The Lesser Bohemians
[Faber & Faber]
Eimear McBride’s first novel A Girl is a Half-Formed Thing quickly defied the nine years it had spent unpublished, going on first to win the Goldsmiths Prize and later the Baileys Women’s Prize for Fiction. Needless to say, for the publishers, The Lesser Bohemians, did not seem such a gamble and McBride shows a renewed confidence in her own style throughout this second book. Set largely at an unnamed drama school in 1990s London, the novel follows a young Irish actress through the uncertain tempo of a fledgling relationship that offers both parties the chance to climb free of characteristically difficult beginnings. From the outset, McBride crafts an unnerving and unabridged romance, with sections of prose tumbling out from amongst a stilted and often sing-song narrative, heavily pregnant with the unsaid.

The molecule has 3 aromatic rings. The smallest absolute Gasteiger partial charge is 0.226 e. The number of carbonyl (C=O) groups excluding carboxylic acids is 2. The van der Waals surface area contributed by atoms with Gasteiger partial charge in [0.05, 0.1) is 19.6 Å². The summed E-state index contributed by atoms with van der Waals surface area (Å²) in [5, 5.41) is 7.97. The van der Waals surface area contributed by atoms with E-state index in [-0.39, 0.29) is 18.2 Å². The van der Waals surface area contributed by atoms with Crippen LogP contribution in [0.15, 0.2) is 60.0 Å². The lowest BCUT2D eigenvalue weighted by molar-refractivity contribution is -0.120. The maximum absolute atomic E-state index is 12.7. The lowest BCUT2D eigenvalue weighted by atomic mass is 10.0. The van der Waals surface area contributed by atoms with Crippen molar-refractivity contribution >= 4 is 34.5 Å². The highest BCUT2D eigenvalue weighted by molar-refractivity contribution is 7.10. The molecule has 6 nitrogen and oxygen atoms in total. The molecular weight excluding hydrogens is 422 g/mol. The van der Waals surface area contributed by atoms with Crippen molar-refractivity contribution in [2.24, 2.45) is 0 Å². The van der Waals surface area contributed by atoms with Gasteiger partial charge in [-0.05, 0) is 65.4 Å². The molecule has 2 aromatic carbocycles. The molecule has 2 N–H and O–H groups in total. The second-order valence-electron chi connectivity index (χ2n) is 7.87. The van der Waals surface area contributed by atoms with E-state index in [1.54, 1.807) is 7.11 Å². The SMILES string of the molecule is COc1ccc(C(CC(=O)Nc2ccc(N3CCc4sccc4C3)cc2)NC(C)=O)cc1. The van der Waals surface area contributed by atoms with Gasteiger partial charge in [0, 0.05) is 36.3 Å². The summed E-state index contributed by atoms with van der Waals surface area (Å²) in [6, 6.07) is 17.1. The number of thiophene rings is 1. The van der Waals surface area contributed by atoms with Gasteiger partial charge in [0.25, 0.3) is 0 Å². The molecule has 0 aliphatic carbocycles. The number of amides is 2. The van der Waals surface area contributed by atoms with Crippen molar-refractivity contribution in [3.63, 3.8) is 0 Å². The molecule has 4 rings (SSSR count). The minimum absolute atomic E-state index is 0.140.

The intimacy of the prose remains startling throughout the book. Still, it can be difficult for the reader to maintain empathy, as the words on the page jar and stutter in accordance with the plot. Through the constraints of her storytelling, McBride’s sex scenes – of which there are many – tread the fine line between the explicit and the gratuitous.
McBride has devised a narrative so alarmingly akin to the warblings of the barely conscious mind that the book speaks more in the patterns and rhythms of thought than in words. She forces her lead to grapple with the haplessness of infidelity committed both by her and against her, before concluding that the opposite of love might not be hate, but in fact despair. McBride’s is ultimately a tale of “an imperfect love that was meant utterly”. This connects her with many others, but her work uniquely shines through the poeticism of its prose. It is undoubtedly arresting, and memorable more in the evocation of feelings than in singular sentences – this being perhaps the most fitting testament to its strengths.
Words – Julia O’Mahony